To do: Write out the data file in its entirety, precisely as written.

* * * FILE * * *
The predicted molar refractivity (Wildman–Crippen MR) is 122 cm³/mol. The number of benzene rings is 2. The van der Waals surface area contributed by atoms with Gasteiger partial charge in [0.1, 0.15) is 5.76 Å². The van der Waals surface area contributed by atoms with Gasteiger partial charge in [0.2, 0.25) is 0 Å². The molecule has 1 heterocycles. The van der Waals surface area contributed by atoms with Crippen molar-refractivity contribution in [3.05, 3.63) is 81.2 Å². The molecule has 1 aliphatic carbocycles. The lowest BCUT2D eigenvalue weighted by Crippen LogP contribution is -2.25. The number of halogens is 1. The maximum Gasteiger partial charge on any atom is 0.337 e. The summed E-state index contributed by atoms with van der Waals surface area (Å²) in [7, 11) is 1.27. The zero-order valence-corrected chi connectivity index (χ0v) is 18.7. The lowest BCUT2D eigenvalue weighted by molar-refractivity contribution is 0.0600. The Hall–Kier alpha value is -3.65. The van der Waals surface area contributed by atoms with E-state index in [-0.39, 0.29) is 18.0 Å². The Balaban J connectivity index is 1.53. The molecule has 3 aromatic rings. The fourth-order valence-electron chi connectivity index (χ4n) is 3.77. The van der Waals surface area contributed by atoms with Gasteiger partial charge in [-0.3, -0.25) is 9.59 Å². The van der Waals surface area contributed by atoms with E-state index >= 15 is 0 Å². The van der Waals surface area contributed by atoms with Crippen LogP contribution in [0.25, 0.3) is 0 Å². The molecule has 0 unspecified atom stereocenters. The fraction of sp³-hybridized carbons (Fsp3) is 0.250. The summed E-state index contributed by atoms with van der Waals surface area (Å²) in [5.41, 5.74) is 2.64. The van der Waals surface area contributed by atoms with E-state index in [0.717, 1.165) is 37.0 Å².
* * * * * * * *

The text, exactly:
The predicted molar refractivity (Wildman–Crippen MR) is 122 cm³/mol. The number of benzene rings is 2. The van der Waals surface area contributed by atoms with Gasteiger partial charge in [0.1, 0.15) is 5.76 Å². The van der Waals surface area contributed by atoms with Gasteiger partial charge in [0.2, 0.25) is 0 Å². The molecule has 1 heterocycles. The van der Waals surface area contributed by atoms with Crippen molar-refractivity contribution in [3.05, 3.63) is 81.2 Å². The molecule has 1 aliphatic carbocycles. The lowest BCUT2D eigenvalue weighted by Crippen LogP contribution is -2.25. The number of halogens is 1. The maximum Gasteiger partial charge on any atom is 0.337 e. The summed E-state index contributed by atoms with van der Waals surface area (Å²) in [7, 11) is 1.27. The zero-order valence-corrected chi connectivity index (χ0v) is 18.7. The lowest BCUT2D eigenvalue weighted by molar-refractivity contribution is 0.0600. The Hall–Kier alpha value is -3.65. The van der Waals surface area contributed by atoms with E-state index in [-0.39, 0.29) is 18.0 Å². The Balaban J connectivity index is 1.53. The molecule has 3 aromatic rings. The fourth-order valence-electron chi connectivity index (χ4n) is 3.77. The van der Waals surface area contributed by atoms with Gasteiger partial charge in [-0.3, -0.25) is 9.59 Å². The van der Waals surface area contributed by atoms with E-state index >= 15 is 0 Å². The van der Waals surface area contributed by atoms with Crippen LogP contribution in [0.25, 0.3) is 0 Å². The molecule has 0 unspecified atom stereocenters. The fraction of sp³-hybridized carbons (Fsp3) is 0.250. The summed E-state index contributed by atoms with van der Waals surface area (Å²) in [5.41, 5.74) is 2.64. The van der Waals surface area contributed by atoms with E-state index in [0.717, 1.165) is 37.0 Å².